"The dues increase is important, and we need to continue doing it. $25 a year is less than $2 a month for everybody. So I think we need it, but we also need to keep financial responsibility as our main goal, as well.
Bob Racine -- "Under the present circumstances, no."
"If we're talking about money, here's a design for the pool. $200,000. Something that is used ninety days of the year. I don't think it has to be that elaborate, has to be that nice."
Racine said the original proposal for bocce courts had an estimated cost of $20,000. The bocce players themselves installed a court for $1,200-$1,600. "We now have two courts going in for about $8,000."
Racine said one of the clubs to which he belongs offered to buy tables for the association. "Sam's Club had them for sale for $40 and $70. This Association bought them for over $200."
If you can get spending under control, then I will vote for a dues increase."
Lawton Baker -- Baker said he does support the dues increase, "knowing that expenses do go up, but that controlling them is the primary objective. I would hope that a happy median could be found in there, so that we don't have them go up every year."
"If you pick up a cup of Starbucks coffee on the way in, you are going to spend more than that $25 a year. So, I am not concerned about the small increase, but I am concerned about the continuing increase.
Joy Smith -- "I'm not for this dues increase. I just feel, personally, it does set a precedent, because we just paid for one last year."
"I personally would feel, particularly for the younger families — I know now how much children cost — I think it would be easier if we had one every other year."
"I'll pay it, obviously, because I love the community, but I don't agree with it this year."
Dave Hill -- "Having been involved with the Lakes & Dams Committee and the Board, I actually see that things are increasing, and in order for us to have Seven Lakes as we want it, we have to spend money. There is just no way around it."
"Ray [Sohl, Community Manager] is really good about finding the best buy."
Mark Gyure -- "Since the day we purchased our home, the dues here have gone up $125. Being on the Finance Committee, I understand where expenses are going. But, coming from my engineering background, it's not that hard to put matrices together that you can have a rating scale on."
"Because if you are going to have an amenity that costs you $100, and only two people use it in the entire community, we might not think that's all that great. But if it's $10,000 and only two people are using that amenity, maybe it wasn't such a big bang for our buck."
"Before we spend that money we have to be able to measure that, and look at that, before we make a decision. Before you stick a shovel in the ground, you want to make sure the people in the community are behind you, that people are going to use it. And, again, a matrix takes the bias out of it."
Question -- The Board has a pay-as-you-go plan for repaving roads. Would you support having the Association securing a bank loan in order to complete the road resurfacing program prior to complete road failure?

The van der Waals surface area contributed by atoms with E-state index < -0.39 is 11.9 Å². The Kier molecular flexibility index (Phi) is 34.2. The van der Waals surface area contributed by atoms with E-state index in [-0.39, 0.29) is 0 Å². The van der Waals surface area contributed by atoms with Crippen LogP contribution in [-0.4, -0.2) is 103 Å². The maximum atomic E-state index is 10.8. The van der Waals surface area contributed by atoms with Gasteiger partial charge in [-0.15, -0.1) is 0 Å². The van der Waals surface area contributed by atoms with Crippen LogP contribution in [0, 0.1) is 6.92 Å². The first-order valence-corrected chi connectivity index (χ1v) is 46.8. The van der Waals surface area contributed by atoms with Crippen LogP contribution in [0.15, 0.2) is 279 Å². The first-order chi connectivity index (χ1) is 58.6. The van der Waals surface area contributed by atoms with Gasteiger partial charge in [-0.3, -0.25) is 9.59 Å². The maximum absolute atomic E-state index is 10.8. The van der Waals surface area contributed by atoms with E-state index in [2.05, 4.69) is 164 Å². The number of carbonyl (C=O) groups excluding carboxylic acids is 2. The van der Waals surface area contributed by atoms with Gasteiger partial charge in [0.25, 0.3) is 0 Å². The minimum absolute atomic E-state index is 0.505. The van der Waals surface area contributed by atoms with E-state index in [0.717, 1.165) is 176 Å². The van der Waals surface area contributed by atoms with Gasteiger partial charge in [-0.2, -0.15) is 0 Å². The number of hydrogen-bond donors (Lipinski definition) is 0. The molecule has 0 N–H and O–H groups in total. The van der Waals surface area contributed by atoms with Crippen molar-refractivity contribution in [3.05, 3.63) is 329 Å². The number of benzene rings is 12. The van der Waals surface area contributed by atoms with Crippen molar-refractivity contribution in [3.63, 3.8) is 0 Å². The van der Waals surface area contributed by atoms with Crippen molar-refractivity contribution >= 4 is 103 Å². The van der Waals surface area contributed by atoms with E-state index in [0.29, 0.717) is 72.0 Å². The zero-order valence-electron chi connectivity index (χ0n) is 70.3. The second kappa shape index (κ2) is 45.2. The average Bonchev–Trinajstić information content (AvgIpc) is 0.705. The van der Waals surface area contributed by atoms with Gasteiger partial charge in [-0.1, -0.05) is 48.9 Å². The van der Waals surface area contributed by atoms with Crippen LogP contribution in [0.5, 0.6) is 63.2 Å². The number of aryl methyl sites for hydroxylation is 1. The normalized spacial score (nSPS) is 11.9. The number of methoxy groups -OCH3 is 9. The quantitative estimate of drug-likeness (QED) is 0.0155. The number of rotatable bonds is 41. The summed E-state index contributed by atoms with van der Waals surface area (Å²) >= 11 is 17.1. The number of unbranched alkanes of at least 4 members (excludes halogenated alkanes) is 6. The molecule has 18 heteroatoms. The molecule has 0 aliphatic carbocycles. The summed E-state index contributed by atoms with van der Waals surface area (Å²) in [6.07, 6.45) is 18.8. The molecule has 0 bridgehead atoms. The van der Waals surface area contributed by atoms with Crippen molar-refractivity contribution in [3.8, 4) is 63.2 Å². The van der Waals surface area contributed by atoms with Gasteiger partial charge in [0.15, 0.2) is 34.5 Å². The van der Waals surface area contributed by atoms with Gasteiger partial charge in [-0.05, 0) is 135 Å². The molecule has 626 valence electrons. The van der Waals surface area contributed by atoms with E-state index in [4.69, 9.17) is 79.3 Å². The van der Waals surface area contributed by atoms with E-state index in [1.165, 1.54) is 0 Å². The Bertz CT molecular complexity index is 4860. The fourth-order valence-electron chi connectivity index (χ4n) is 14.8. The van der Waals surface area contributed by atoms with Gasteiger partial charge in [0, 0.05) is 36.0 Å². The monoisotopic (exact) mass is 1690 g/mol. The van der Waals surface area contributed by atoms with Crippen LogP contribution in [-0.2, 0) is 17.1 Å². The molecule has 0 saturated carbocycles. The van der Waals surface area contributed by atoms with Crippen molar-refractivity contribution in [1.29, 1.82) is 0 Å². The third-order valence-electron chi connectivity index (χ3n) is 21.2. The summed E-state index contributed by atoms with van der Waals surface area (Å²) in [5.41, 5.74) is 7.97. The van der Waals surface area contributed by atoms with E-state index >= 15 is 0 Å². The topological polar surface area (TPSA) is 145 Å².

Bob Racine -- "There's an old saying: 'The sins of the family falls on the children.' Our sins were that, for the past twenty years, we didn't save a penny, until we started a segregated fund for road improvements. Therefore we have no money. I was in favor of borrowing, but then I sat in the monthly Finance Committee meetings. I'd have to have a lot more information before I would be for it."
"I know one street I walk on everyday, I'm not sure it will last another ten years."
"We neglected it . . . we have some other expenses coming along . . . we need to start saving. We should have done it twenty years ago. We didn't. We should have reserve fund for many of these items, such as the trucks. We don't. So we now pay the price."
"The way we are going right now, until otherwise proven, I say no loan."
Joy Smith -- "I am absolutely not for making a bank loan for anything like that. The North Side is going through too much transition right now."
"I am truly for pave it, pay for it, pave it, pay for it. I am teaching right now 'If you don't have the money, you don't buy the toy.' We as a community don't have it."
"We're in a transitional time. There are younger families. The houses are definitely going up in value, but let's let it settle first."
Dave Hill -- "I don't support borrowing money. I don understand the concept of wanting to get it done. I believe there are other ways we can discuss and examine."
Mark Gyure -- "I don't support it, primarily because you would be mortgaging all of us as shareholders."
Noting that he had traveled to every state in the Union, save Alaska, Gyure said, "Bad roads are in the eye of the beholder. If you want to see some bad roads, I can show you some bad roads. You can drive across the George Washington Bridge in New York and lose your vehicle in a pothole."
"I believe, if we start collecting funds and applying them to our reserve fund, as we have been doing, our community manager and Facilities Committee can pave the roads that are most in need first. But borrowing? No."